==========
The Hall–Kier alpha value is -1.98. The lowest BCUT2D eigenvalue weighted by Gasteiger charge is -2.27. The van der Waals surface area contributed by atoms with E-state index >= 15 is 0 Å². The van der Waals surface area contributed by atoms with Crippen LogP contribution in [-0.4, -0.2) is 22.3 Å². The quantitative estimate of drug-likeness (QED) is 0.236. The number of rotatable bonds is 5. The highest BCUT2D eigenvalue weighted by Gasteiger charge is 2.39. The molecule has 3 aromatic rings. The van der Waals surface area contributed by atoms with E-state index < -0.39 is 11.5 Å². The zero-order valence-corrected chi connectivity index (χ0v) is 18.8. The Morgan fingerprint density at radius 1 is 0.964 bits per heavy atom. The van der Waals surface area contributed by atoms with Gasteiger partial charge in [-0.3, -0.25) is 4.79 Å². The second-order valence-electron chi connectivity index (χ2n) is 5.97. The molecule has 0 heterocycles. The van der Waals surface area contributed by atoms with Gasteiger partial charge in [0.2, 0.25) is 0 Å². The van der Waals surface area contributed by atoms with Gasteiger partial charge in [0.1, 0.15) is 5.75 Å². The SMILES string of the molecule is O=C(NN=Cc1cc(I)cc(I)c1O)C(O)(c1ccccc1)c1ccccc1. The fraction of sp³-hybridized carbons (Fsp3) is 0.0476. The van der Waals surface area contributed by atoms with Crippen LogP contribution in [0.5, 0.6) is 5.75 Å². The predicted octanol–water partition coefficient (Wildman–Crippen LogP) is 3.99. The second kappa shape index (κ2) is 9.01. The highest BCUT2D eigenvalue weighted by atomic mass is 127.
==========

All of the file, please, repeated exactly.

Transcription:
The Hall–Kier alpha value is -1.98. The lowest BCUT2D eigenvalue weighted by Gasteiger charge is -2.27. The van der Waals surface area contributed by atoms with E-state index >= 15 is 0 Å². The van der Waals surface area contributed by atoms with Crippen LogP contribution in [-0.4, -0.2) is 22.3 Å². The quantitative estimate of drug-likeness (QED) is 0.236. The number of rotatable bonds is 5. The highest BCUT2D eigenvalue weighted by Gasteiger charge is 2.39. The molecule has 3 aromatic rings. The van der Waals surface area contributed by atoms with E-state index < -0.39 is 11.5 Å². The zero-order valence-corrected chi connectivity index (χ0v) is 18.8. The Morgan fingerprint density at radius 1 is 0.964 bits per heavy atom. The van der Waals surface area contributed by atoms with Gasteiger partial charge in [-0.3, -0.25) is 4.79 Å². The second-order valence-electron chi connectivity index (χ2n) is 5.97. The molecule has 0 heterocycles. The van der Waals surface area contributed by atoms with Gasteiger partial charge in [0.2, 0.25) is 0 Å². The van der Waals surface area contributed by atoms with Gasteiger partial charge in [0.1, 0.15) is 5.75 Å². The SMILES string of the molecule is O=C(NN=Cc1cc(I)cc(I)c1O)C(O)(c1ccccc1)c1ccccc1. The fraction of sp³-hybridized carbons (Fsp3) is 0.0476. The van der Waals surface area contributed by atoms with Crippen LogP contribution in [0.5, 0.6) is 5.75 Å². The predicted octanol–water partition coefficient (Wildman–Crippen LogP) is 3.99. The second kappa shape index (κ2) is 9.01. The highest BCUT2D eigenvalue weighted by atomic mass is 127.